Recruited by Tiffany King
  • Alice Hemenway
  • Guntas Hira
  • Tara Jacobs
  • Michael Kim
  • Brian Lau  
    Recruited by Murrah Sabouni
  • Pavlina Liskova
  • Sylwia Marianski
  • Rohae Musa
  • Adnan Patel  
    Recruited by Murrah Sabouni
  • Madison Rogers
  • Katie Sherman
  • Hoang Tran
  • Sydney Waskin
  • Izma Zahir 
Joined in November
  • Rimi Alshorji
  • Emlo Bebo
  • Anastasiya Berezova
  • Elvira Dervishi
  • Steven Hicks
  • Alexander Kamberos  
    Recruited by Ali Naserallah
  • Maheen Sheikh
  • Ashley Sigel
  • Adalberto Vazquez  
    Recruited by Bernice Man
Joined in December
  • Amanda Ivancicts
  • Jennie Jarrett  
    Recruited by Mary Moody
  • Jacqueline Moi  
    Recruited by Anthony Scott
  • Pek Leng Neu
  • Mona Raya
  • Matthew Rim
  • Danni Schulta  
    Recruited by Michael Novario
  • Sonya Thiessen  
    Recruited by Jason Williamson
  • Mackenzie White

ICHP Pharmacy Action Fund Contributors (PAC)

Thanks to everyone who has contributed to the PAC!

2020 KeePosted Index

Click here for the 2020 KeePosted Index. 

Board of Directors

Board of Directors

Jen Arnoldi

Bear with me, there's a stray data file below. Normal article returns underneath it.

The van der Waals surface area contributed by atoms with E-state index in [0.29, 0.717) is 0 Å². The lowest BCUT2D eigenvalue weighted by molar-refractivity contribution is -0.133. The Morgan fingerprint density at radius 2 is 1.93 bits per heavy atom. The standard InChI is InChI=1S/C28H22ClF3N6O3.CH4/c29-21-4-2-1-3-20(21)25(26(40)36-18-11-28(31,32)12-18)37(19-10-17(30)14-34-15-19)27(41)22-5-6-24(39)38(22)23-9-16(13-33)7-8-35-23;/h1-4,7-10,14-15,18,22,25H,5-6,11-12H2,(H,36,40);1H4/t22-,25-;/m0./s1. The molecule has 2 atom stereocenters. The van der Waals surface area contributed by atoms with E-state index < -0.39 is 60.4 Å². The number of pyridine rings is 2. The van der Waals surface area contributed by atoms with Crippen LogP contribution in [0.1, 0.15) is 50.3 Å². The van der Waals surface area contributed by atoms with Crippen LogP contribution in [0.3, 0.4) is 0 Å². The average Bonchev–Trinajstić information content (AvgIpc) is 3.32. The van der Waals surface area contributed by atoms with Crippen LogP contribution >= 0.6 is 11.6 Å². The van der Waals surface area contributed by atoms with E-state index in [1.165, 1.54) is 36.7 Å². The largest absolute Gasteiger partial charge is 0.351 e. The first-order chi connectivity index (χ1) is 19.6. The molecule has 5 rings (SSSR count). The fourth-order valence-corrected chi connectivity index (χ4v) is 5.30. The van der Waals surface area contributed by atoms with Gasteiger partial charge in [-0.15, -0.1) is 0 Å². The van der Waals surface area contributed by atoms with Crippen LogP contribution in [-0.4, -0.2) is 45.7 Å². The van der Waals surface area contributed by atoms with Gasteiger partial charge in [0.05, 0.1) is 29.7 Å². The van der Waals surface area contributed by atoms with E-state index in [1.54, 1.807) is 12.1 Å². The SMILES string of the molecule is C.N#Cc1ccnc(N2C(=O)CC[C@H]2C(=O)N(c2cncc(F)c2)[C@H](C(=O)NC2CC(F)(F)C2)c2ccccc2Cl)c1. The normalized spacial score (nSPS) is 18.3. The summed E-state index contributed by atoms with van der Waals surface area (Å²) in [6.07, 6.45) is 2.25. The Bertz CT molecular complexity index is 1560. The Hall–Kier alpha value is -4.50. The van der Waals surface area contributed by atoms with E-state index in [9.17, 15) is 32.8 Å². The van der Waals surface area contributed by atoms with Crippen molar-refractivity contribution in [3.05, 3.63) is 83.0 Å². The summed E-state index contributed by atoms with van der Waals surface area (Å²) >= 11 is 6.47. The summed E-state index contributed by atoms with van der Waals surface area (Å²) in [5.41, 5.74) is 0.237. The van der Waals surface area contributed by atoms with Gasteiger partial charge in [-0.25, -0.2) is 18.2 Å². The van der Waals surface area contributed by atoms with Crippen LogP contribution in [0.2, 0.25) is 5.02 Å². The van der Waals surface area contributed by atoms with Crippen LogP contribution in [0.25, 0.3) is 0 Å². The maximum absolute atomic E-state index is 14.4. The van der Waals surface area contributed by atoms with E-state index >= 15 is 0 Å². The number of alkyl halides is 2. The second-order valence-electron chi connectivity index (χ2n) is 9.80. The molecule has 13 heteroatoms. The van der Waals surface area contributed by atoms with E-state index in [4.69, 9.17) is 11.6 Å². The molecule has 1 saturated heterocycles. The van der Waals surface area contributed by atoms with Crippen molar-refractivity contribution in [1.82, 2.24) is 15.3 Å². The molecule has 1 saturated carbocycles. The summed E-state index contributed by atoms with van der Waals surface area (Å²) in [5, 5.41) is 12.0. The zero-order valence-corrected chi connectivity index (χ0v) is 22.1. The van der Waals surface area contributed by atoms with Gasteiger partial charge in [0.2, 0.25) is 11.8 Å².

Julie Downen
Regional Director 

David Martin
Educational Affairs 

Bridget Dolan
Ambulatory Care 
Network Chair 

Carrie Vogler
Immediate Past 

Alifiya Hyderi
Regional Director 

Denise Kolanczyk
Marketing Affairs 

Tara Vickery Gorden
Small and Rural Hospital 
Network Chair

Kathryn Schultz

Jared Sheley
Regional Director 

Sharon Karina
Government Affairs 

Heather Harper
Pharmacy Informatics
and Technology
Network Chair

Michael Weaver

Becky Ohrmund
Pharmacy Technician 
Network Chair
Amy Boblitt
Professional Affairs

Jennier Phillips
Editor & Chair, 

Carol Heunisch

Elise Wozniak
Organizational Affairs 

Marianne Pop
New Practitioners 
Network Chair 

Milena Murray
Assistant Editor, 

Chris Crank
Executive Vice 
ICHP Office

Nora Flint
Residency Leaders
Network Chair

Student Society Presidents
Justine McCoy
Chicago State University College of Pharmacy 

Justin Shiau
Southern Illinois University Edwardsville School of Pharmacy

Ruba Samara
Midwestern University Chicago
College of Pharmacy  

Michael Forst
University of Illinois at Chicago
College of Pharmacy 

Ali Naserallah
Roosevelt University College of Pharmacy
Max Stone
University of Illinois at Chicago
Rockford Campus College of Pharmacy

Nadine Alwawi
Rosalind Franklin University
College of Pharmacy

Northern Illinois Society of Health-System Pharmacists (NISHP)
Andrew Merker
Jason Alegro
Milena Murray
Immediate Past President
Erin Shaughnessy
Radhika Polisetty
Vera Kalin
Technician Representative

West Central Society of Health System Pharmacists
Liz Harthan    

Metro East Society of Health-System Pharmacists (MESHP)
Jared Sheley

Sangamiss Society of Health-System Pharmacists
Ashlie Kallal
Kayla (DuBois) Muench
Megan Stoller
Immediate Past-President

Vacant Roles at Affiliates 
President, Rock Valley Society
President, Southern IL Society
President, Sugar Creek Society